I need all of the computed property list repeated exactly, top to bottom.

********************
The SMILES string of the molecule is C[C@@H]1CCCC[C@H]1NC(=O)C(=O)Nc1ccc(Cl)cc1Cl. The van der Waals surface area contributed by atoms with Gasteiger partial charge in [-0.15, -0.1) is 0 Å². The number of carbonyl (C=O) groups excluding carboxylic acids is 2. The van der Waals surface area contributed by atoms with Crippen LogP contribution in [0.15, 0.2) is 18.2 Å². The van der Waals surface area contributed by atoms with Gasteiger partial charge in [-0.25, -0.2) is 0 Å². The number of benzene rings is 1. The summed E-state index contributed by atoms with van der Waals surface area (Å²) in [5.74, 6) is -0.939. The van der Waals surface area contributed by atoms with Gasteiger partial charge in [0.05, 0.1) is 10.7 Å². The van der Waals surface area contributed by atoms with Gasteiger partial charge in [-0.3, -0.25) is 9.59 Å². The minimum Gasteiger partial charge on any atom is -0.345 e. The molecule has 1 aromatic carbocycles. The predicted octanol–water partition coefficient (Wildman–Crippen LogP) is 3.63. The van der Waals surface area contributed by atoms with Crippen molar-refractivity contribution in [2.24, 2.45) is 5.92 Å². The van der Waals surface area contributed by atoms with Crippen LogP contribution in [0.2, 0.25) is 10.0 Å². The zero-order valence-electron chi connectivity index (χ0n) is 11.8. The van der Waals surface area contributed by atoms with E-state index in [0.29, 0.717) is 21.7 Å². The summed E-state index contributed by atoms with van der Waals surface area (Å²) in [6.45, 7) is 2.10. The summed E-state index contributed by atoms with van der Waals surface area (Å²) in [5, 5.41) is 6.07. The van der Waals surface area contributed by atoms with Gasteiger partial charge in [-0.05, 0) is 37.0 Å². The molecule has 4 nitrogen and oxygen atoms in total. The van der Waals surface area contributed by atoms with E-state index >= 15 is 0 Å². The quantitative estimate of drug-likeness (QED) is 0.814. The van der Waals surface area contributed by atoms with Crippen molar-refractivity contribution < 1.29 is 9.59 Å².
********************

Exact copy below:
The SMILES string of the molecule is C[C@@H]1CCCC[C@H]1NC(=O)C(=O)Nc1ccc(Cl)cc1Cl. The van der Waals surface area contributed by atoms with Gasteiger partial charge in [-0.15, -0.1) is 0 Å². The number of carbonyl (C=O) groups excluding carboxylic acids is 2. The van der Waals surface area contributed by atoms with Crippen LogP contribution in [0.15, 0.2) is 18.2 Å². The van der Waals surface area contributed by atoms with Gasteiger partial charge in [-0.25, -0.2) is 0 Å². The number of benzene rings is 1. The summed E-state index contributed by atoms with van der Waals surface area (Å²) in [5.74, 6) is -0.939. The van der Waals surface area contributed by atoms with Gasteiger partial charge in [0.05, 0.1) is 10.7 Å². The van der Waals surface area contributed by atoms with Gasteiger partial charge in [-0.3, -0.25) is 9.59 Å². The minimum Gasteiger partial charge on any atom is -0.345 e. The molecule has 1 aromatic carbocycles. The predicted octanol–water partition coefficient (Wildman–Crippen LogP) is 3.63. The van der Waals surface area contributed by atoms with Crippen molar-refractivity contribution in [2.24, 2.45) is 5.92 Å². The van der Waals surface area contributed by atoms with Crippen LogP contribution in [0.2, 0.25) is 10.0 Å². The zero-order valence-electron chi connectivity index (χ0n) is 11.8. The van der Waals surface area contributed by atoms with E-state index in [0.29, 0.717) is 21.7 Å². The summed E-state index contributed by atoms with van der Waals surface area (Å²) in [6.45, 7) is 2.10. The summed E-state index contributed by atoms with van der Waals surface area (Å²) in [5, 5.41) is 6.07. The van der Waals surface area contributed by atoms with Gasteiger partial charge in [-0.05, 0) is 37.0 Å². The molecule has 4 nitrogen and oxygen atoms in total. The van der Waals surface area contributed by atoms with E-state index >= 15 is 0 Å². The quantitative estimate of drug-likeness (QED) is 0.814. The van der Waals surface area contributed by atoms with Crippen molar-refractivity contribution < 1.29 is 9.59 Å².